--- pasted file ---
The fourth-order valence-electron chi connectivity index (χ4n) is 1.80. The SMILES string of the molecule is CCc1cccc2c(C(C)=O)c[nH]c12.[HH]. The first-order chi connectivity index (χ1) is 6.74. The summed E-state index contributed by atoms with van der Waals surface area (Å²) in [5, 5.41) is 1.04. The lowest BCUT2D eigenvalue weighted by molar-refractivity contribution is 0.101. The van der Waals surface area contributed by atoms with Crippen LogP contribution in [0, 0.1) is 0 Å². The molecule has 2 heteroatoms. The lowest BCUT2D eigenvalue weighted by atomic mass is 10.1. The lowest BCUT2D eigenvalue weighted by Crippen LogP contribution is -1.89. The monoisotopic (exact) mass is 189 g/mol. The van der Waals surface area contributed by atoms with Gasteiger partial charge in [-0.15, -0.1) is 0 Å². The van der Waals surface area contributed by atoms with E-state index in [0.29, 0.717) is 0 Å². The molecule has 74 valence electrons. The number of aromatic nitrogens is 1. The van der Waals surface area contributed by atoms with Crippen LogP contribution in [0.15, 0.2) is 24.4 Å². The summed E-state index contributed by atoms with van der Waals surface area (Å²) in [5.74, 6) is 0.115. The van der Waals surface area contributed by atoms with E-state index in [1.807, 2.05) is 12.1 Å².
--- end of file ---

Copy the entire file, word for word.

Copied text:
The fourth-order valence-electron chi connectivity index (χ4n) is 1.80. The SMILES string of the molecule is CCc1cccc2c(C(C)=O)c[nH]c12.[HH]. The first-order chi connectivity index (χ1) is 6.74. The summed E-state index contributed by atoms with van der Waals surface area (Å²) in [5, 5.41) is 1.04. The lowest BCUT2D eigenvalue weighted by molar-refractivity contribution is 0.101. The van der Waals surface area contributed by atoms with Crippen LogP contribution in [0, 0.1) is 0 Å². The molecule has 2 heteroatoms. The lowest BCUT2D eigenvalue weighted by atomic mass is 10.1. The lowest BCUT2D eigenvalue weighted by Crippen LogP contribution is -1.89. The monoisotopic (exact) mass is 189 g/mol. The van der Waals surface area contributed by atoms with Gasteiger partial charge in [-0.15, -0.1) is 0 Å². The van der Waals surface area contributed by atoms with E-state index in [0.29, 0.717) is 0 Å². The molecule has 74 valence electrons. The number of aromatic nitrogens is 1. The van der Waals surface area contributed by atoms with Crippen LogP contribution in [0.15, 0.2) is 24.4 Å². The summed E-state index contributed by atoms with van der Waals surface area (Å²) in [5.74, 6) is 0.115. The van der Waals surface area contributed by atoms with E-state index in [1.807, 2.05) is 12.1 Å².